Tag Info

New answers tagged

0

Because you take $x-y=0$ as the unit point $(1,1)$, you have to reverse signs. If you were to take $x+y=0$ as the unit, then $(a,b)$ would be the coordinates of $ax+by=0$.


1

The answer depends on what you mean by "bad in geometry." For many people the problem is very simple. Geometry isn't taught in schools the way it once was, so you can be very good at algebra and other things, but geometry can still seem foreign and strange. It might be good to learn geometry - at first - in normal school books from earlier times in order ...


0

I'd recommend learning some non-Euclidean geometry as well. Pretty much master geometry with complex numbers and analytic geometry. The main idea at these mathematical competitions is to totally master your emotions and any nervousness you may have. Remember that you've trained well!


2

See this blog post. It's true in general that the cohomology of a smooth hypersurface of degree $n$ in $\mathbb{CP}^d$ only depends on $d$ and $n$.


4

Go up one dimension and into affine space. There $P$ corresponds to the line $L = (tb_0, tb_1,\ldots,tb_n)$ and $H$ still has the same equation. Now apply a linear transformation to $\Bbb A^{n+1}$ that moves $H$ to be orthogonal to $(1, 0,0,\ldots,0)$ (remember that $H$ originally is orthogonal to $(a_0, \ldots,a_n)$) (this might move $L$ to someplace ...


0

To compute the degree of $\varphi(X)$ we need to cut it by generic hyperplanes $H_1,\cdots,H_k$, $k=\dim(X)$ and count the number of points in such generic intersection. Then notice that this is the same as intersecting $X$ with the pullback of the hyperplanes $\varphi^*H_i$, $i=1,\cdots,k$. So the computation of $\deg(\varphi(X))$ is reconduced to an ...


4

Observe, in the Segre embedding $\mathbb{P}\times\mathbb{P}\rightarrow\mathbb{P}^3$, we have $$ (x_0:x_1)\times(y_0:y_1)\mapsto(x_0y_0,x_0y_1,x_1y_0,x_1y_1). $$ If we choose the coordinates on $\mathbb{P}^3$ to be $(x,z,w,y)$, we see that $xy=zw$ on this surface.


1

It depends on how exactly you define perspective projection, i.e. which properties are part of the definition and which are consequences thereof. But you can think about this geometrically. You have a line in space, and an eye point. Assuming that the line didn't pass through the eye, connecting the eye to every point on the line yields a bundle of lines, ...


2

"Projection" can mean many things, and about the only feature they have in common is that it's about an (idempotent) transformation that moves points somewhere along straight lines. (And even that is not fully general -- although some "map projections" can be explained as moving points along straight lines from the surface of a sphere to an image plane, ...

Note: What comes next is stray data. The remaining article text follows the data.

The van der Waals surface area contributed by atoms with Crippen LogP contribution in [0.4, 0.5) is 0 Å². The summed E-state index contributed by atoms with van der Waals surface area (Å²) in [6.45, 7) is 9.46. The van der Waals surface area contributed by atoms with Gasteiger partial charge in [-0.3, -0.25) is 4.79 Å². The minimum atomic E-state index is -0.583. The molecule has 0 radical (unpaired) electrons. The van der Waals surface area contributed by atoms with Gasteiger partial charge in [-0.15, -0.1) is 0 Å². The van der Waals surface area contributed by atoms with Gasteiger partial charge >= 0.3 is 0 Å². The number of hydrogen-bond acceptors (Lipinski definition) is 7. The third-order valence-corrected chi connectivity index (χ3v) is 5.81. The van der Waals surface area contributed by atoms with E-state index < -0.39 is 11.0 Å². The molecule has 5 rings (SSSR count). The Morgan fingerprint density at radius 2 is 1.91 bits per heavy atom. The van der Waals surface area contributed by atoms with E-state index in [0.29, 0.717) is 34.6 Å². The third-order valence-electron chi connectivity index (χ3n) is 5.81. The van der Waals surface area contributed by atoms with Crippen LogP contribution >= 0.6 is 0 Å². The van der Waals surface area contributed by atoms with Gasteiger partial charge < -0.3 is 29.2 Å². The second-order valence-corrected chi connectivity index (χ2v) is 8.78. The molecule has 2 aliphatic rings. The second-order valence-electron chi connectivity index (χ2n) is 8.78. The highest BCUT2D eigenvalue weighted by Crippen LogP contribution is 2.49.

1

Here's a geometric proof. Let $O$ denote the origin. If $P$ and $Q$ are two points on the unit sphere, then $\sin(\angle POQ)$ is twice the area of triangle $\triangle POQ$. Thus, it suffices to prove that $$ \text{area}(\triangle POQ) \,+\, \text{area}(\triangle QOR) \;\geq\; \text{area}(\triangle POR) $$ for any three points $P$, $Q$, and $R$ on the ...


1

A probably-irrelevant remark: if you define the distance to be the sine of half the angle between the points (required to be in the same hemisphere!), then the triangle inequality is straightforward, because $2 \sin \frac{\theta}{2}$ is exactly the length of the chord from $P$ to $Q$, so the thing you're trying to prove becomes...the Euclidean triangle ...


5

As I start writing, I'm not convinced it's even a $4$-polytope. It probably is, but I'll at least attempt a decomposition into $3$-faces and hopefully compute the Euler characteristic. I don't believe it's a well-known polytope, and I think the 'outer' facet is actually a truncated octahedron with hexagonal pyramids attached to each square face (there are ...


0

The theorem you have quoted is true but only tells part of the story. An improved version is as follows. Let $U$ be a real $m\times n$ matrix with orthonormal columns, that is, its columns form an orthonormal basis of some subspace $W$ of ${\Bbb R}^m$. Then $UU^T$ is the matrix of the projection of ${\Bbb R}^m$ onto $W$. Comments The restriction to ...


1

There is a projective transformation that takes any line $L$ to $\mathbb V(x)$. And there is a projective transformation that takes any nondegenerate conic $C$ to $\mathbb V(x^2 + y^2 + z^2)$. The first is just linear algebra, and the second can be proved using your result before and the fact that there is a unique conic passing through any $5$ general ...


1

The whole point of the representation you're using for affine transformations is that you're viewing it as a subset of projective space. A line has been chosen at infinity, and the affine transformations are those projective transformations fixing this line. Therefore, abstractly, the use of the extra parameters is to describe where the line at infinity ...


0

First, I think it may be a mistake to think about "translation", "rotation" and "scale", which is one particular decomposition of the affine group -- perhaps it's better to think about what transformations can be effected by affine maps. For affine maps: We can move any collection of three noncollinear points to any other collection of three points (which ...



Top 50 recent answers are included